The different stages of using Emergency SOS via Satellite.
While enjoying a trip through Dinosaur National Monument, one hiker found himself the subject of a helicopter search-and-rescue mission after falsely activating his iPhone’s Emergency SOS via satellite feature.
During Tuesday’s iPhone 15 event, Apple kicked off the event with a heartwarming video about how Apple Products have saved the lives of users across the globe. It touted the benefits of features like active heart rate monitoring, Emergency SOS via satellite, and crash detection.
However, as we’ve learned before, it’s possible for certain health and safety features to be triggered inadvertently. GeekWire co-founder, John Cook, shares a story in which that exact scenario happens.
In June, Cook headed out for his yearly hike in Dinosaur National Monument. This year, he took along his iPhone 14, thinking it’d be a good idea to have a phone with satellite capabilities on hand in case of emergency.
What he didn’t expect, however, was to be the subject of an accidental search and rescue mission.
“In the process of turning off the phone (or what I thought was turning off the phone by simultaneously holding the volume and side button), I inadvertently — and to this day I do not know what happened — set off a satellite SOS alert,” Cook writes.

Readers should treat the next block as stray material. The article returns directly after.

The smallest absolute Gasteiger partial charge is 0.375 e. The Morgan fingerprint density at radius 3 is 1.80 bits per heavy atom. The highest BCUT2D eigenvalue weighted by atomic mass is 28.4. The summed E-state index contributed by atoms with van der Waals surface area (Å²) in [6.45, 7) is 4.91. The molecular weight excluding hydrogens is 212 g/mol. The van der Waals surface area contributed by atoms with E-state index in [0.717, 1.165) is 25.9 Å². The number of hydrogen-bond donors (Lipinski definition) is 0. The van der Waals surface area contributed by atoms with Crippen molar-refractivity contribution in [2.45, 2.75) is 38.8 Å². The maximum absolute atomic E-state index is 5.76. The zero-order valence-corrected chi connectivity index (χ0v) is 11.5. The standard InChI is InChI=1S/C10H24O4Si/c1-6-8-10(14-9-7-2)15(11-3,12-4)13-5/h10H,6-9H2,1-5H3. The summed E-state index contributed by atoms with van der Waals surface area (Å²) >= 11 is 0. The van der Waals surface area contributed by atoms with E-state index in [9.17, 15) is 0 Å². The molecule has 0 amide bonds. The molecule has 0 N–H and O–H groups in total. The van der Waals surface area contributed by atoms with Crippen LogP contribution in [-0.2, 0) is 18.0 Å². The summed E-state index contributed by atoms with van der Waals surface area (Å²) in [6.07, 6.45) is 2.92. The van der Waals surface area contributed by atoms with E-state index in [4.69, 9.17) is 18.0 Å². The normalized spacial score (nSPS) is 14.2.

“Thinking my phone was turned off, I tossed it into my fanny pack and headed back down the canyon.”
As it turns out, Cook had inadvertently sent a satellite SOS to more than a dozen local search and rescue personnel. The report he sent stated that someone had fallen ill or gotten injured.
He hadn’t realized his error until a half-hour later, when he spotted a rescue helicopter in his area. Upon checking his phone, he realized that emergency services had contacted him to ask about the nature of the emergency.
After quick thinking by a trail guide, they dismissed the search and rescue team. Still, Cook isn’t sure how he sent the alert in the first place.
Seeking answers, Cook contacted the National Park Service to see if this was an ongoing problem. According to Brian Sikes, deputy chief of emergency services at the National Park Service, it hasn’t been a major issue.
“Looking over the current data, we have not seen a significant uptick in the iPhone 14 false alarms or unintentional activations, but we’ve had a couple,” Sikes told Cook.
Jason Griswold, chief ranger at Dinosaur National Monument, also noted that there have not been many false alarms. The park has no plans to limit the use of satellite phone technology within its borders.